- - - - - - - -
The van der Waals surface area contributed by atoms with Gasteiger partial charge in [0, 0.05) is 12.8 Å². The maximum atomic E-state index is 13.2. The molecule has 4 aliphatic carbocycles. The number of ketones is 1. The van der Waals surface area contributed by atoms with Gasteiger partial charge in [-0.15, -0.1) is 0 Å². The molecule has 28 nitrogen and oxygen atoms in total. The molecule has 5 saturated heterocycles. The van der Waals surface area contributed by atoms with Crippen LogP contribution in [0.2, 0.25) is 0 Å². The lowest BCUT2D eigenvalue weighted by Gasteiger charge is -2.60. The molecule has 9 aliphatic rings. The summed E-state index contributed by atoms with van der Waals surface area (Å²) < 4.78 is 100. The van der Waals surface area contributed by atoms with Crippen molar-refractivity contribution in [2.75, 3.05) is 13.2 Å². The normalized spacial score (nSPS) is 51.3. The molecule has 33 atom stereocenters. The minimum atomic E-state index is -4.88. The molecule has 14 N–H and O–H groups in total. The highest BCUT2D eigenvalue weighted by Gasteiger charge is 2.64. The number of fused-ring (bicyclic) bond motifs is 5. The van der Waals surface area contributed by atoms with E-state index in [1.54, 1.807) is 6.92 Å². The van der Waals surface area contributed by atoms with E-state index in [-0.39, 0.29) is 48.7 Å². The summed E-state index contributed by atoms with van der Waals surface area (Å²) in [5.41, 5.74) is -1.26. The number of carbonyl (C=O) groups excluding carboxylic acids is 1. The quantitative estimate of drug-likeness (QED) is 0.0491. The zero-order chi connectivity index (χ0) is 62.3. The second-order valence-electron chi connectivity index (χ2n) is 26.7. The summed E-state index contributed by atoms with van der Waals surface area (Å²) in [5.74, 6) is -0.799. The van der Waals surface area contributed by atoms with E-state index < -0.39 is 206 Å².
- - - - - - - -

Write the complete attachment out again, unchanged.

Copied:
The van der Waals surface area contributed by atoms with Gasteiger partial charge in [0, 0.05) is 12.8 Å². The maximum atomic E-state index is 13.2. The molecule has 4 aliphatic carbocycles. The number of ketones is 1. The van der Waals surface area contributed by atoms with Gasteiger partial charge in [-0.15, -0.1) is 0 Å². The molecule has 28 nitrogen and oxygen atoms in total. The molecule has 5 saturated heterocycles. The van der Waals surface area contributed by atoms with Crippen LogP contribution in [0.2, 0.25) is 0 Å². The lowest BCUT2D eigenvalue weighted by Gasteiger charge is -2.60. The molecule has 9 aliphatic rings. The summed E-state index contributed by atoms with van der Waals surface area (Å²) < 4.78 is 100. The van der Waals surface area contributed by atoms with Crippen molar-refractivity contribution in [2.75, 3.05) is 13.2 Å². The normalized spacial score (nSPS) is 51.3. The molecule has 33 atom stereocenters. The minimum atomic E-state index is -4.88. The molecule has 14 N–H and O–H groups in total. The highest BCUT2D eigenvalue weighted by Gasteiger charge is 2.64. The number of fused-ring (bicyclic) bond motifs is 5. The van der Waals surface area contributed by atoms with E-state index in [1.54, 1.807) is 6.92 Å². The van der Waals surface area contributed by atoms with E-state index in [-0.39, 0.29) is 48.7 Å². The summed E-state index contributed by atoms with van der Waals surface area (Å²) in [5.41, 5.74) is -1.26. The number of carbonyl (C=O) groups excluding carboxylic acids is 1. The quantitative estimate of drug-likeness (QED) is 0.0491. The zero-order chi connectivity index (χ0) is 62.3. The second-order valence-electron chi connectivity index (χ2n) is 26.7. The summed E-state index contributed by atoms with van der Waals surface area (Å²) in [5.74, 6) is -0.799. The van der Waals surface area contributed by atoms with E-state index < -0.39 is 206 Å².